Thor: Ragnarok is the third Thor film and the seventeenth entry in the Marvel Cinematic Universe. Needless to say, the Thor movies are probably the more divisive films in the MCU. While the first Thor movie is generally well received. The Dark World is considered by many to be the worst entry in the franchise. While part of the Avengers, Thor is something of an afterthought. So now Thor is back with his third film and this time he brought along his fellow Avenger, The Incredible Hulk, with him. How does it fare?
It is certainly the best Thor film but that is some faint praise. After the events of Age of Ultron, Thor went searching in the cosmos for more information about the Infinity Stones. This film picks up with him captured and casually dismissing what he left for. Quickly shifting things back to Thor events, Thor learns about Loki impersonating Odin and then the two brothers go searching for their father but ran afoul of Hela, the Goddess of Death. Things quickly shift again with Thor and Loki ended up stranded on planet Sakaar where The Hulk now resides but under the thumb of The Grandmaster. If that sounds like a lot, that’s because it was. It does feel like two distinct films smashed into one that doesn’t fully come together.
Taika Waititi, known mostly for comedic films, takes control of this Thor movie and it is a distinctly different Thor movie. It has been touted as a comedy and while there are a lot of comedic elements, it rang more as an adventure romp than a comedy. The comedy was better in this film than this year’s Guardians of the Galaxy Vol. 2 but it took the wind out of a lot of stakes. Thor and Loki will have a dramatic conversation about their broken relationship and then a joke. This happens a lot in the film that it makes it hard to really care about some of the going ons.
Chris Hemsworth returns as Thor and probably gives his best performance. They do deliver more of the comedic elements of the actor but he does have dramatic moments to help balance out. It is also better to have Thor take more charge of things instead of being at the whims of others. Tom Hiddleston returns as Loki and the character is the butt monkey of the movie. The studio doesn’t want him to be the villain that he was but know he can’t be forgiven or trusted so he is constantly getting belittled. Cate Blanchett comes in as Hela and is a basic MCU villain. If the actress wasn’t so charismatic, the character would one note. Tessa Thompson enters the franchise as Valkyrie and brings a nice new element as the enforcer for The Grandmaster with a connection to Asgard’s past. Jeff Goldblum is doing his typical Jeff Goldblum thing but in a way that is not obnoxious and still gets across the potential menace of his character. Idris Elba probably gets the most to do as Heimdall in this movie but it is still undeserving of the actor. Karl Urban is another actor deserving of much more as he serves a forgettable role as Skurge. Anthony Hopkins is pretty much a non entity as Odin. Mark Ruffalo gets his most to do since taking over the role of Bruce Banner/Hulk. Hulk is now a talking character and akin to a toddler while Banner shows a different side to him. There are some interesting questions brought up about the Banner/Hulk dynamic that will hopefully carry over to the upcoming Avengers films.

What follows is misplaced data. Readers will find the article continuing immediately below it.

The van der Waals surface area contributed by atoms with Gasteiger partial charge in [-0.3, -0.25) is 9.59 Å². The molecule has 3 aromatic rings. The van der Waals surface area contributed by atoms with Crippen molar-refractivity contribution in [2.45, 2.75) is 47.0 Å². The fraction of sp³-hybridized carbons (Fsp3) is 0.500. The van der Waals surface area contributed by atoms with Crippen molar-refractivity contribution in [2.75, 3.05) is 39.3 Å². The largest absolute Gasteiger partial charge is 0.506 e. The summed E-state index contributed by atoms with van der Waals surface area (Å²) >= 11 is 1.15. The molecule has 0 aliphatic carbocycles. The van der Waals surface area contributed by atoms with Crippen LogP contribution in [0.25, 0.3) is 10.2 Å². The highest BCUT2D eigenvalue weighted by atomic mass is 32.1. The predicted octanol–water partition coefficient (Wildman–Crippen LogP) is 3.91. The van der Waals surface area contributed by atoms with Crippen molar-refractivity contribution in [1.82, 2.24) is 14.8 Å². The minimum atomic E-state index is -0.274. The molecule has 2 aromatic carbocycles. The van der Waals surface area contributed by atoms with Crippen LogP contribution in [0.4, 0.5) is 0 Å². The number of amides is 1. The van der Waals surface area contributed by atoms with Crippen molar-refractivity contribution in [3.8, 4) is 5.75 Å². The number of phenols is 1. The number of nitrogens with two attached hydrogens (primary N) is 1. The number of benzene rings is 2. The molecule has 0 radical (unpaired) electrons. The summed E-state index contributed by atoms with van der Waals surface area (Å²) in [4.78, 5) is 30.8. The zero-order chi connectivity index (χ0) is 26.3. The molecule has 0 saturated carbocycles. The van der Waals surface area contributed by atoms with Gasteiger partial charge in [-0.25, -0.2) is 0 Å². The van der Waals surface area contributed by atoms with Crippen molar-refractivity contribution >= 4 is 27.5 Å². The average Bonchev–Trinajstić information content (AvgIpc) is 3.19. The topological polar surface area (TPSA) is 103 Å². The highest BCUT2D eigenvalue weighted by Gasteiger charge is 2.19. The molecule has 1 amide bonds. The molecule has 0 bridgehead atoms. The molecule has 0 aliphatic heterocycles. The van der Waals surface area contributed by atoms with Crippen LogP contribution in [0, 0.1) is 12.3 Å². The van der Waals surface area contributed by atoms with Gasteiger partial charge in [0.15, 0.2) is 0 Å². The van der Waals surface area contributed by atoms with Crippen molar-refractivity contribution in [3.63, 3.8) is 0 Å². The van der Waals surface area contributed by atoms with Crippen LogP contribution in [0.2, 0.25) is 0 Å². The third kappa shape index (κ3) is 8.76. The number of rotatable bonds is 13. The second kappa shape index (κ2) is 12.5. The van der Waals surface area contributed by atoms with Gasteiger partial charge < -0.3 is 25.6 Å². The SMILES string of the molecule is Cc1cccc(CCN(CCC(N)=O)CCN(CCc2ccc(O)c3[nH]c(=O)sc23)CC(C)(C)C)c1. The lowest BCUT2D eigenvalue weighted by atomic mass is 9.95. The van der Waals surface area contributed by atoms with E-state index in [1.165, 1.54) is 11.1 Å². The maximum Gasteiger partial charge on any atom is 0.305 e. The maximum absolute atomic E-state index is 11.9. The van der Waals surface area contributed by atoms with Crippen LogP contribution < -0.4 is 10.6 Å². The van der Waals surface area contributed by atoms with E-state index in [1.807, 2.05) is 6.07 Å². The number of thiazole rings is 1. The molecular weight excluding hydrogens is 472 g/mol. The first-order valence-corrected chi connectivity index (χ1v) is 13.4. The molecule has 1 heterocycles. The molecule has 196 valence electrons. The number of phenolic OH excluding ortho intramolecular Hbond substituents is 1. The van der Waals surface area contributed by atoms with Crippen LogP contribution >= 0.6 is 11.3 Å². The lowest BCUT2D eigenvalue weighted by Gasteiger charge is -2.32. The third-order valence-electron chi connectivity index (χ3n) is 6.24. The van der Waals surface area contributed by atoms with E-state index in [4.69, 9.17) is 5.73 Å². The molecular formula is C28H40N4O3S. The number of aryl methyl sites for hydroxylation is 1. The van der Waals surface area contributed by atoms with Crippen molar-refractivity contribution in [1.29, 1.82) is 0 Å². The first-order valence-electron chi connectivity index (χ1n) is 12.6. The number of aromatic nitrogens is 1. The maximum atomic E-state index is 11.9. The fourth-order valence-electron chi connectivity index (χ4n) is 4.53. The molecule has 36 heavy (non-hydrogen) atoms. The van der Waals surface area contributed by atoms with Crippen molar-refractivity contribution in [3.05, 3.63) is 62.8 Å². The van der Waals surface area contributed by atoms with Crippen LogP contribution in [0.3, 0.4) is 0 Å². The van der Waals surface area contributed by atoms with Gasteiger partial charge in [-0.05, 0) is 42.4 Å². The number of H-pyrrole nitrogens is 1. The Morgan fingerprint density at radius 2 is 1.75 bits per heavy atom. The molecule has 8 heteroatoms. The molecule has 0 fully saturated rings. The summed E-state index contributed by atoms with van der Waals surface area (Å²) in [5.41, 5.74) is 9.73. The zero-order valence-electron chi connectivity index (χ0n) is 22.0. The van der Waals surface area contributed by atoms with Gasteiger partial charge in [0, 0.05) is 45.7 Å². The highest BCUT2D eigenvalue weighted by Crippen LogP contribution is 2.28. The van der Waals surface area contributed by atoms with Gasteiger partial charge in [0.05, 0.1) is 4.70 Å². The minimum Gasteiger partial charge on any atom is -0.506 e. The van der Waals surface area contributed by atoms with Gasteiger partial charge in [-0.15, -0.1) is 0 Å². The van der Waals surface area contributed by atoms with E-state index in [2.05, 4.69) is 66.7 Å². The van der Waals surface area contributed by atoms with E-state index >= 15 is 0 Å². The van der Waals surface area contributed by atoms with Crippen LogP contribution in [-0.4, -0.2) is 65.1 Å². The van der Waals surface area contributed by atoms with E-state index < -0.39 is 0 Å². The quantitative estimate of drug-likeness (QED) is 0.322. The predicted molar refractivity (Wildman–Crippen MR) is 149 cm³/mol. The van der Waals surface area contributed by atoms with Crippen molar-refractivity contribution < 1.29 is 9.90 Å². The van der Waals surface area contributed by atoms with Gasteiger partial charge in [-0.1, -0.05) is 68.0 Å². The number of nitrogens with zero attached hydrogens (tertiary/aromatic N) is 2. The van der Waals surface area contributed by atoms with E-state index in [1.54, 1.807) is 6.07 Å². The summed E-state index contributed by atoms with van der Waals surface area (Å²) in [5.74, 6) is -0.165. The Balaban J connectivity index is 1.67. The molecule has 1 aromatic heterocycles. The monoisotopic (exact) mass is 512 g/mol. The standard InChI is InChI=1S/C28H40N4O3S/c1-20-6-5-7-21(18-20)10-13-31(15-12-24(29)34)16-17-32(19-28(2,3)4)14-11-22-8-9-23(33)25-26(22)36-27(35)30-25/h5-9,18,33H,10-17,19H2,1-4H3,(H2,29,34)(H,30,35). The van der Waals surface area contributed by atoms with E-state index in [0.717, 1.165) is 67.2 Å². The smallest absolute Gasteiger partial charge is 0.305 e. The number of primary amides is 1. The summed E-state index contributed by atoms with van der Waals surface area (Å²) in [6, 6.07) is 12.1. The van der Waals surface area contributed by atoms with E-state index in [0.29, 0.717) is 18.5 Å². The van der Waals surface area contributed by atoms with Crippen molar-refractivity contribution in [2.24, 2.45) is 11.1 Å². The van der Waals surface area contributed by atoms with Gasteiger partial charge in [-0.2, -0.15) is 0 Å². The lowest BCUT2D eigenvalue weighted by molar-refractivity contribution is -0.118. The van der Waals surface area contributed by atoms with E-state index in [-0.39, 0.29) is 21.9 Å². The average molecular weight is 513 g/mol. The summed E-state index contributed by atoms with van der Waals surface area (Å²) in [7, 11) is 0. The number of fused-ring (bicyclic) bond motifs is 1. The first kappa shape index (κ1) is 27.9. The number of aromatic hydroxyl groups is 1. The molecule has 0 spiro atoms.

Ragnarok is probably the most beautiful looking MCU film. There are bright colors and gorgeous looking sets. Even though Sakaar is a trash planet, there are some great looking designs. This is our third time seeing Asgard and it is a still a sight to see. The only questionable looking scene is one set on Earth at Norway. It is obvious that it was a reshoot with the shoddy CGI background that takes away some of the gravitas taking place during the scene.
Overall, Thor: Ragnarok is a very good film. I will not say that it is great. It works as a soft reboot to the Thor character. It will be interesting to see where they take the character past this film. But as a whole, it’s a solid but heavily flawed film where the cracks become noticeable the more you think about it. The biggest problem coming out is, you still really have no idea who Thor is. Marvel Studios has dropped the ball with this character and franchise.
So after another director shakeup for Star Wars directors, J.J. Abrams is directing Episode IX. He previously directed The Force Awakens and was heavily involved in The Last Jedi as a producer. So it was an easy choice to make when came to him jumping back on board. It was also the safe choice.
I do slightly agree that The Force Awakens played as something of the greatest hits of Star Wars. Some people would have you believe that the movie was a complete rehash of A New Hope. I do not fall into that camp as there was enough new to help smooth out the treading of old ground. Also all the blame cannot be put on Abrams for that as that huge was multiple hands playing a factor.
I do think fresh blood would have been best for the project. New ways of thinking always brings out something new in projects. Of course the director would still have to answer to Kathleen Kennedy, the head of Lucasfilm. It’s like any job where you can bring your ideas to the table but you’ll still have to do it within the confines of whoever’s in charge. With all the director shake ups lately, it is easy to blame Kennedy for being the problem but who really knows?